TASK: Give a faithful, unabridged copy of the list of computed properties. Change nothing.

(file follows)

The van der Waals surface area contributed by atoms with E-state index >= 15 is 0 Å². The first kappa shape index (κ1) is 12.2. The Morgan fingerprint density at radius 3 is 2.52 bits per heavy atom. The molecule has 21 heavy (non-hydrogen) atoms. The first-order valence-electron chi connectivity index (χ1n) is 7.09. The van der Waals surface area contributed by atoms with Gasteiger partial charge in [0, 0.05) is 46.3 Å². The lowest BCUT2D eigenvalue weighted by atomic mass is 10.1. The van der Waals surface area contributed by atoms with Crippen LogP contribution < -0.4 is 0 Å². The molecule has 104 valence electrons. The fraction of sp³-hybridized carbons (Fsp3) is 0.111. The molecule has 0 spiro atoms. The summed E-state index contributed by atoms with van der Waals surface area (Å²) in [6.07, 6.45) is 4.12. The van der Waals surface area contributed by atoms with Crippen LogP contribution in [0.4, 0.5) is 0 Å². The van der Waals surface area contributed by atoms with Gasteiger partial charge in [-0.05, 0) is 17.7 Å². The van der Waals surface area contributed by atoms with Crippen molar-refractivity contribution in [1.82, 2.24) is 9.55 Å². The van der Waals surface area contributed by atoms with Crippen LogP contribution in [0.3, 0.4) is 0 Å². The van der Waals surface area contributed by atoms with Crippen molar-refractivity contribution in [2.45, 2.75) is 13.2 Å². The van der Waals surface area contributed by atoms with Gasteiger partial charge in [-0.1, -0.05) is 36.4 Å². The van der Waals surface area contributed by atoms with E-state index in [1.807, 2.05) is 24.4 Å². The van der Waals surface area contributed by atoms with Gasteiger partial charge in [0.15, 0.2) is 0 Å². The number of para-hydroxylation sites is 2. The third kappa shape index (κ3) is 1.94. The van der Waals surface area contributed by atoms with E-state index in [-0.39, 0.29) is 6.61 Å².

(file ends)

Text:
The van der Waals surface area contributed by atoms with E-state index >= 15 is 0 Å². The first kappa shape index (κ1) is 12.2. The Morgan fingerprint density at radius 3 is 2.52 bits per heavy atom. The molecule has 21 heavy (non-hydrogen) atoms. The first-order valence-electron chi connectivity index (χ1n) is 7.09. The van der Waals surface area contributed by atoms with Gasteiger partial charge in [0, 0.05) is 46.3 Å². The lowest BCUT2D eigenvalue weighted by atomic mass is 10.1. The van der Waals surface area contributed by atoms with Crippen LogP contribution < -0.4 is 0 Å². The molecule has 104 valence electrons. The fraction of sp³-hybridized carbons (Fsp3) is 0.111. The molecule has 0 spiro atoms. The summed E-state index contributed by atoms with van der Waals surface area (Å²) in [6.07, 6.45) is 4.12. The van der Waals surface area contributed by atoms with Crippen LogP contribution in [0.4, 0.5) is 0 Å². The van der Waals surface area contributed by atoms with Gasteiger partial charge in [-0.05, 0) is 17.7 Å². The van der Waals surface area contributed by atoms with Crippen molar-refractivity contribution in [1.82, 2.24) is 9.55 Å². The van der Waals surface area contributed by atoms with Crippen LogP contribution in [0.3, 0.4) is 0 Å². The van der Waals surface area contributed by atoms with Crippen molar-refractivity contribution in [2.45, 2.75) is 13.2 Å². The van der Waals surface area contributed by atoms with Gasteiger partial charge in [-0.1, -0.05) is 36.4 Å². The van der Waals surface area contributed by atoms with E-state index in [1.807, 2.05) is 24.4 Å². The van der Waals surface area contributed by atoms with Gasteiger partial charge in [0.15, 0.2) is 0 Å². The number of para-hydroxylation sites is 2. The third kappa shape index (κ3) is 1.94. The van der Waals surface area contributed by atoms with E-state index in [-0.39, 0.29) is 6.61 Å².